Biden campaign plans to hit Trump over auto job promises
Lansing — Former Vice President Joe Biden's campaign is hoping to open a new front in the battle for Michigan this November by attacking President Donald Trump's handling of auto jobs.
Biden's campaign held a roundtable discussion Friday morning with U.S. Rep. Dan Kildee, D-Flint, and Richard Trumka, president of the AFL-CIO. The topic of conversation was the presumptive Democratic presidential nominee's plan to create 1 million jobs in auto manufacturing, auto supply chains and auto infrastructure.
The Biden campaign has been running ads on his jobs initiative and plans to hold auto industry-focused events in the coming months. The campaign argues the former vice president's record on the subject, including his involvement in the 2009 auto bailout, gives him a strategic advantage over the incumbent. Biden also has been endorsed by the United Auto Workers.
Biden and former President Barack Obama "helped save more than a million American auto jobs during the Great Recession," said Eric Hyers, Michigan state director for Biden for President.
"Michiganders are fed up with Donald Trump’s failed policies that have put the wealthy and well-connected first and Michigan’s workers last, and they’re ready for a president who tells them the truth, has their backs and knows what it will take to build our economy back better than it was before and create good-paying manufacturing jobs. That’s Joe Biden — and that’s a message we’re going to take directly to voters across Michigan."
In December 2008, President George W. Bush gave $25 billion in emergency loans to General Motors, Chrysler and their lending arms. President Barack Obama's administration lent another $55 billion before forcing GM and Chrysler through expedited bankruptcy proceedings that were intended to avoid even worse job losses at auto suppliers and other auto-related firms.
The federal government ended up losing about $9.26 billion on the loans. Under government accounting rules, the U.S. Treasury actually lost $16.56 billion on paper on the auto bailout because interest and dividends paid by borrowers — the automakers and finance companies — weren’t applied toward the principal owed.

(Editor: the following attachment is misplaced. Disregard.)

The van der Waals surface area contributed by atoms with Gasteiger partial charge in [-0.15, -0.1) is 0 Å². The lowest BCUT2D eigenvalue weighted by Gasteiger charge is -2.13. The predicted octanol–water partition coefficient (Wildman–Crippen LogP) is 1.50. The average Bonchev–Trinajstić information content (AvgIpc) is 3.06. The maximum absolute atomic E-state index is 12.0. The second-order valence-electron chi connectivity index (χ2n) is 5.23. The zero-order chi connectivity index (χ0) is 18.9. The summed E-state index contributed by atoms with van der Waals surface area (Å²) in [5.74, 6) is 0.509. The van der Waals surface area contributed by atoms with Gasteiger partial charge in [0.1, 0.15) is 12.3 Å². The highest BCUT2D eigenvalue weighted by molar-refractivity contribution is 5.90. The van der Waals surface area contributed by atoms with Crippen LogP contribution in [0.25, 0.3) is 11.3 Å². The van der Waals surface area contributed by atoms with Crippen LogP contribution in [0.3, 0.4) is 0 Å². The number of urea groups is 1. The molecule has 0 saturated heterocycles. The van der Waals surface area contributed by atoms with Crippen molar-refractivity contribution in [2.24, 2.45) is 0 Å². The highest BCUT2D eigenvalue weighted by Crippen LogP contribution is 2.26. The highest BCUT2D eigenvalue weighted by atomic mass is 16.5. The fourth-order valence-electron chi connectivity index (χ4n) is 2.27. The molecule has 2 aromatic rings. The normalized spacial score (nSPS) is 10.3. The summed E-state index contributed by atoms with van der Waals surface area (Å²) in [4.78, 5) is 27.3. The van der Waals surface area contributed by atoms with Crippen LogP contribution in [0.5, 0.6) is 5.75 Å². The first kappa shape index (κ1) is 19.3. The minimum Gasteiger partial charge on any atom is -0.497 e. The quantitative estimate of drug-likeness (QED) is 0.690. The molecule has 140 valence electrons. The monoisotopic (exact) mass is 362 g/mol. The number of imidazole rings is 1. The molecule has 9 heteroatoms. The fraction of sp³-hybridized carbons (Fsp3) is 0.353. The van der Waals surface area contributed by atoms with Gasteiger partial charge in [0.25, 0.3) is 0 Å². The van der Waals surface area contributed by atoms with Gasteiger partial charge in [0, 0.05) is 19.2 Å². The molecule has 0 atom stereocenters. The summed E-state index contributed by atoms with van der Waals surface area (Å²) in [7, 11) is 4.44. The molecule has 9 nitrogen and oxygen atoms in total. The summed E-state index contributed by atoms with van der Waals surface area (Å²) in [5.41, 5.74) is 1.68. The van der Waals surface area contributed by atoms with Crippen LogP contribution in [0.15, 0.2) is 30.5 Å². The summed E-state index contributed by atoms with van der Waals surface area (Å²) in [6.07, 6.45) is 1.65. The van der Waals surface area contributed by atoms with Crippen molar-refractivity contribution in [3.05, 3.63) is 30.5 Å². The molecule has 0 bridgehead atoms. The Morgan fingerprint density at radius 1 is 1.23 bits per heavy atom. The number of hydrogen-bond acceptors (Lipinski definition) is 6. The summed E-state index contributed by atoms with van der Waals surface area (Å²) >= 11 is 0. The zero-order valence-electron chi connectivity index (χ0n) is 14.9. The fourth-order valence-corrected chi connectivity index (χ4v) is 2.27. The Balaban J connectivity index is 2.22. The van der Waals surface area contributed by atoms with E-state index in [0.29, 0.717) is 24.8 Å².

Auto sales rose for seven consecutive years before dipping slightly to just above 17 million vehicles in 2019. The coronavirus pandemic has put a big dent in this year's sales.
But Trump's campaign argues it can use Biden's support of past trade agreements against the Democratic challenger. The president signed the United States-Mexico-Canada Agreement, a replacement to the North American Free Trade Agreement, into the law in January, a move he's touted during a stop in Michigan in January.
The new agreement increased the percentage of parts originating from the United States, Canada or Mexico that automakers must produce to qualify for duty-free treatment.
"President Trump continues to fight for Michiganders with new trade deals like the USMCA and replace Joe Biden's disastrous NAFTA that destroyed over 43,000 Michigan jobs," said Chris Gustafson, spokesman for the Trump campaign in Michigan. "Meanwhile, the last time Joe Biden was in Michigan he insulted Michigan union workers saying they were 'full of s---.'"
The "full of s---" comment refers to an interaction Biden had with a construction worker at an auto plant in Detroit under construction for Fiat Chrysler Automobiles in March. The worker said he heard Biden would take away guns. Trump has pointed to the new FCA plant as an auto industry gain under his administration.
Over the next four years, the automotive industry faces a critical transformation with an explosion in the number of electric nameplates available, continued investment in automated vehicles and the impact the shift could have on jobs.
Foremost, however, will be addressing the issues from economic uncertainty resulting from the COVID-19 pandemic: whether government will coalesce around financial support for struggling suppliers; how the retail market will be impacted by high unemployment and retrenchment; whether business will be exposed to liability claims over COVID-19 claims; who — if anyone — will fund infrastructure improvements to support alternative propulsion systems; how trade policy will affect costs and investments.